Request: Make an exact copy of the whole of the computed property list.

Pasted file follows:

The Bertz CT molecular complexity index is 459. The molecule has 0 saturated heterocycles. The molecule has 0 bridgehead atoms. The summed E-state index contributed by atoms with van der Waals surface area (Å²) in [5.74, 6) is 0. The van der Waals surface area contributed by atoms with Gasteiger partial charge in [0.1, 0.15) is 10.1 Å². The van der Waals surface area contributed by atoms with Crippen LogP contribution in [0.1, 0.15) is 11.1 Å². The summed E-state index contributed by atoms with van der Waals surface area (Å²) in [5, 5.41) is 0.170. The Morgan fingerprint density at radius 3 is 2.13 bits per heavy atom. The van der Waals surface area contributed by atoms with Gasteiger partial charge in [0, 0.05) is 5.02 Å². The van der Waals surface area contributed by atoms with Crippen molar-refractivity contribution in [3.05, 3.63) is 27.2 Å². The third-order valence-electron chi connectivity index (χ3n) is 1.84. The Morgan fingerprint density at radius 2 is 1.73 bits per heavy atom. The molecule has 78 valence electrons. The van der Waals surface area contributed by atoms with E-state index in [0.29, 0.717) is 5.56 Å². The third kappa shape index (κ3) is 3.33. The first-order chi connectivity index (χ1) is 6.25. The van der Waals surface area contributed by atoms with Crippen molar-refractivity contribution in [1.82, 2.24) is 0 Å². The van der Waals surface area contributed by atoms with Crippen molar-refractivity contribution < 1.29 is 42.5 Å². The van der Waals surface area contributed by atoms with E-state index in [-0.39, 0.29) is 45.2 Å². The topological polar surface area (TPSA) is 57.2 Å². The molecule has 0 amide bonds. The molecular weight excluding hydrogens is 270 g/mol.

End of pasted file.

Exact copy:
The Bertz CT molecular complexity index is 459. The molecule has 0 saturated heterocycles. The molecule has 0 bridgehead atoms. The summed E-state index contributed by atoms with van der Waals surface area (Å²) in [5.74, 6) is 0. The van der Waals surface area contributed by atoms with Gasteiger partial charge in [0.1, 0.15) is 10.1 Å². The van der Waals surface area contributed by atoms with Crippen LogP contribution in [0.1, 0.15) is 11.1 Å². The summed E-state index contributed by atoms with van der Waals surface area (Å²) in [5, 5.41) is 0.170. The Morgan fingerprint density at radius 3 is 2.13 bits per heavy atom. The van der Waals surface area contributed by atoms with Gasteiger partial charge in [0, 0.05) is 5.02 Å². The van der Waals surface area contributed by atoms with Crippen molar-refractivity contribution in [3.05, 3.63) is 27.2 Å². The third-order valence-electron chi connectivity index (χ3n) is 1.84. The Morgan fingerprint density at radius 2 is 1.73 bits per heavy atom. The molecule has 78 valence electrons. The van der Waals surface area contributed by atoms with E-state index in [0.29, 0.717) is 5.56 Å². The third kappa shape index (κ3) is 3.33. The first-order chi connectivity index (χ1) is 6.25. The van der Waals surface area contributed by atoms with Crippen molar-refractivity contribution in [1.82, 2.24) is 0 Å². The van der Waals surface area contributed by atoms with Crippen molar-refractivity contribution < 1.29 is 42.5 Å². The van der Waals surface area contributed by atoms with E-state index in [-0.39, 0.29) is 45.2 Å². The topological polar surface area (TPSA) is 57.2 Å². The molecule has 0 amide bonds. The molecular weight excluding hydrogens is 270 g/mol.